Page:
There was a time when representatives of the federal government traveled to Indian Country to engage in genuine consultation with recognized tribal leaders. I always wonder what was going through everyone’s minds when I look at those pictures from the 19th century depicting our Itancan and the representatives of the federal government sitting in a tipi negotiating treaties.


“The Ihanktonwan Treaty delegates have expressed plans to meet with the Milks Camp and Bull Creek communities [on the Rosebud Reservation] to assist and encourage the communities to learn how the KXL pipeline affects them. Invitations are being made to have Rosebud tribal council and treaty council to attend this meeting in mid-May,” said Faith Spotted Eagle, who testified in State Department hearings on the pipeline. “Tribes on the corridor must unite on a common consultation position. Divided positions can weaken the Native cause. It is time for unprecedented unity TO PROTECT THE SACRED!”


Furthermore, there are many laws which can be referenced by Tribal Governments in making a stand to ensure KXL is never built. The National Historic Preservation Act (NHPA), the Native American Graves Protection and Repatriation Act (NAGPRA) and the American Indian Religious Freedom Act are just a handful of the existing laws which could be interpreted by the highly paid tribal attorneys to help the Tribal Governments make a united stand against KXL.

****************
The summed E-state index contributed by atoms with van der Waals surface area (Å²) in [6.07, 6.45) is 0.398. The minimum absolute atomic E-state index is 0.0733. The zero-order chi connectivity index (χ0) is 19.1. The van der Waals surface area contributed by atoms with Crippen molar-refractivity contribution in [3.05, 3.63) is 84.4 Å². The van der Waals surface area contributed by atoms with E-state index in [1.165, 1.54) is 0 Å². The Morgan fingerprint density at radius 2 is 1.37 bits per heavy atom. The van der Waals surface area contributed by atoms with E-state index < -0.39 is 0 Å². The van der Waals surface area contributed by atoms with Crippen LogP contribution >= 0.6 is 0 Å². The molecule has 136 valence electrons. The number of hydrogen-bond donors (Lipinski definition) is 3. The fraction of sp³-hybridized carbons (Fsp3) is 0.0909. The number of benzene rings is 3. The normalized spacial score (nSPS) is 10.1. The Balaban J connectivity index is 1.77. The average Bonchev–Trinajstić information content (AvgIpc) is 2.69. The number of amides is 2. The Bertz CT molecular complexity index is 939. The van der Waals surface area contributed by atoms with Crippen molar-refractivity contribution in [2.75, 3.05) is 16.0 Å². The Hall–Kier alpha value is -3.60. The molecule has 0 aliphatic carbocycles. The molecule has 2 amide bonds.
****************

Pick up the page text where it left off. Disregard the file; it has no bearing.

Consequently, some of the language in the NHPA makes obvious reference to consultation. For instance, language on the Advisory Council on Historic Preservation website states: “The regulations also place major emphasis on consultation with Indian tribes and Native Hawaiian organizations, in keeping with the 1992 amendments to NHPA. Consultation with an Indian tribe must respect tribal sovereignty and the government-to-government relationship between the Federal Government and Indian tribes. Even if an Indian tribe has not been certified by NPS to have a Tribal Historic Preservation Officer [THPO] who can act for the SHPO on its lands, it must be consulted about undertakings on or affecting its lands on the same basis and in addition to the SHPO.”


I do not believe government-to-government consultation should be limited to THPO. Rather, this consultation should include the entire Tribal Council; after all, they ARE the governing body. Did you see where the Yaqui have invited President Obama to engage in a government-to-government consultation? Why can’t the Lakota-Dakota-Nakota tribes do this?


Furthermore, our treaty lands are sacred. Our ancestors walked every inch of our homelands. Thus, in my mind, the land which encompasses the original boundaries of the 1851 and 1868 Treaties has religious and cultural significance attached to it. NHPA’s website also states: “Federal agencies must also consult with Indian tribes that attach religious and cultural significance to historic properties, regardless of their location.”


Our ancestors were visionaries. They had faith in us – their descendants. They saw a future event where the Seventh Generation would rise up to change the world and perhaps even save mankind. I believe this is the time for our elected leaders to come together and demand a real government-to-government consultation held here in our treaty lands. Our descendants are depending on our elected Tribal Governments of today to ensure the treaty lands will still be livable when they are born.




Published by Vi Waln